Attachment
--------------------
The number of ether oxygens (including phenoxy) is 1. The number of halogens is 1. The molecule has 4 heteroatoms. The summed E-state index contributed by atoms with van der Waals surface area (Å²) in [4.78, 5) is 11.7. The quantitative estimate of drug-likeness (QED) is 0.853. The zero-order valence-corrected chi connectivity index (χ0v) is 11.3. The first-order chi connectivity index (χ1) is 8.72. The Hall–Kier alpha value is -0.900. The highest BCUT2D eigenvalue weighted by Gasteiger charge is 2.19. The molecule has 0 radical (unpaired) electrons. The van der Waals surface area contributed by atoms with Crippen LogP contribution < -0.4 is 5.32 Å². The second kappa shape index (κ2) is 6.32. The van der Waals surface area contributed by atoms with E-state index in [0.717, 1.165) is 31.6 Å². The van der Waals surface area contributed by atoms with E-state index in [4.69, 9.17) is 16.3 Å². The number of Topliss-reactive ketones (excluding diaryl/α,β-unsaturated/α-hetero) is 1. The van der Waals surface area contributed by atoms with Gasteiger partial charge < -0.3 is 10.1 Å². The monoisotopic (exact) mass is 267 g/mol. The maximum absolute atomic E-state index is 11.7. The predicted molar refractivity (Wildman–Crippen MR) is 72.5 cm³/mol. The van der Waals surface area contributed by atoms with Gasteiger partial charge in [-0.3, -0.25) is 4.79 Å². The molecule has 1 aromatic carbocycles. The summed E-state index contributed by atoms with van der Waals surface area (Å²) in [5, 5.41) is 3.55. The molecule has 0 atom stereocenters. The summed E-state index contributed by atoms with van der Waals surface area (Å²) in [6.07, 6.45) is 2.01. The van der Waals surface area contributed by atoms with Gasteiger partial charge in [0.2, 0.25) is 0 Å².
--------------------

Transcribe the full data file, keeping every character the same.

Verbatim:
The number of ether oxygens (including phenoxy) is 1. The number of halogens is 1. The molecule has 4 heteroatoms. The summed E-state index contributed by atoms with van der Waals surface area (Å²) in [4.78, 5) is 11.7. The quantitative estimate of drug-likeness (QED) is 0.853. The zero-order valence-corrected chi connectivity index (χ0v) is 11.3. The first-order chi connectivity index (χ1) is 8.72. The Hall–Kier alpha value is -0.900. The highest BCUT2D eigenvalue weighted by Gasteiger charge is 2.19. The molecule has 0 radical (unpaired) electrons. The van der Waals surface area contributed by atoms with Crippen LogP contribution < -0.4 is 5.32 Å². The second kappa shape index (κ2) is 6.32. The van der Waals surface area contributed by atoms with E-state index in [0.717, 1.165) is 31.6 Å². The van der Waals surface area contributed by atoms with E-state index in [4.69, 9.17) is 16.3 Å². The number of Topliss-reactive ketones (excluding diaryl/α,β-unsaturated/α-hetero) is 1. The van der Waals surface area contributed by atoms with Gasteiger partial charge < -0.3 is 10.1 Å². The monoisotopic (exact) mass is 267 g/mol. The maximum absolute atomic E-state index is 11.7. The predicted molar refractivity (Wildman–Crippen MR) is 72.5 cm³/mol. The van der Waals surface area contributed by atoms with Gasteiger partial charge in [-0.3, -0.25) is 4.79 Å². The molecule has 1 aromatic carbocycles. The summed E-state index contributed by atoms with van der Waals surface area (Å²) in [5, 5.41) is 3.55. The molecule has 0 atom stereocenters. The summed E-state index contributed by atoms with van der Waals surface area (Å²) in [6.07, 6.45) is 2.01. The van der Waals surface area contributed by atoms with Gasteiger partial charge in [0.2, 0.25) is 0 Å².